Since the publication of Roy Fisher's sequence City, in 1961, his work has been praised by fellow poets, but his refusal to strike marketable postures, during a period in which reaching an audience has increasingly depended on a poet's willingness to do so, has kept him relatively unknown. This neglect is the more understandable given Fisher's publication history. Many of his early pieces were circulated in fugitive pamphlets. Like the Collected Poems of 1968, the superbly crafted Matrix (1971) was published by Fulcrum Press - a by-word, in those Movement-dominated times, for what was taken to be wayward experimentalism. Only with The Thing about Joe Sullivan (1978), published by Carcanet, and two OUP editions of his collected poems (1980 and 1988), did Fisher turn to houses equipped to reach 'mainstream' readers. Now he has gone the way of all poets and taken his selected works to Bloodaxe. It is to be hoped that The Dow Low Drop will not be lost in the sheer bulk of that outfit's throughput - though it would somehow be typical of Fisher if his gesture towards a popular readership proved yet another route to self-effacement.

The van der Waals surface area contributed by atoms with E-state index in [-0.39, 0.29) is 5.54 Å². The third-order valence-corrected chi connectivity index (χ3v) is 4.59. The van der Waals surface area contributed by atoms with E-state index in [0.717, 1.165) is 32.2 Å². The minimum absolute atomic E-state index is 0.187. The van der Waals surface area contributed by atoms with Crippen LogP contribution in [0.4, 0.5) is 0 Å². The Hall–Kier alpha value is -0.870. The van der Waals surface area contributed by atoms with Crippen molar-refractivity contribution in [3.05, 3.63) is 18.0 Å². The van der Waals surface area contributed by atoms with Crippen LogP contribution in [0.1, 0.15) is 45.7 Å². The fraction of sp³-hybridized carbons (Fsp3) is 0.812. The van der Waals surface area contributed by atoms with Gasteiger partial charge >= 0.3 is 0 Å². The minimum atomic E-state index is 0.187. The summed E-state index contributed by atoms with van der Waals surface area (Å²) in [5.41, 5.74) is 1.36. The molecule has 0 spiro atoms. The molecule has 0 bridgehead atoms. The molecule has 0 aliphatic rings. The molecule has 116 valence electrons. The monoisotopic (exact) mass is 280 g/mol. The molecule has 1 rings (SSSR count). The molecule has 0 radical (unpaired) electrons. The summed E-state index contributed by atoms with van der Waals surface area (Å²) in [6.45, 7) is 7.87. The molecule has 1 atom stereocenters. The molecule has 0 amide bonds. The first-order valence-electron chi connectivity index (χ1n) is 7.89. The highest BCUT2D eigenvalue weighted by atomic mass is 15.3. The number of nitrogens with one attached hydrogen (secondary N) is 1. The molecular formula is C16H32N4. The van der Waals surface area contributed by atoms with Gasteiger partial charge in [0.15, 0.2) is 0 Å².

LRB 2 January 1997 | PDF Download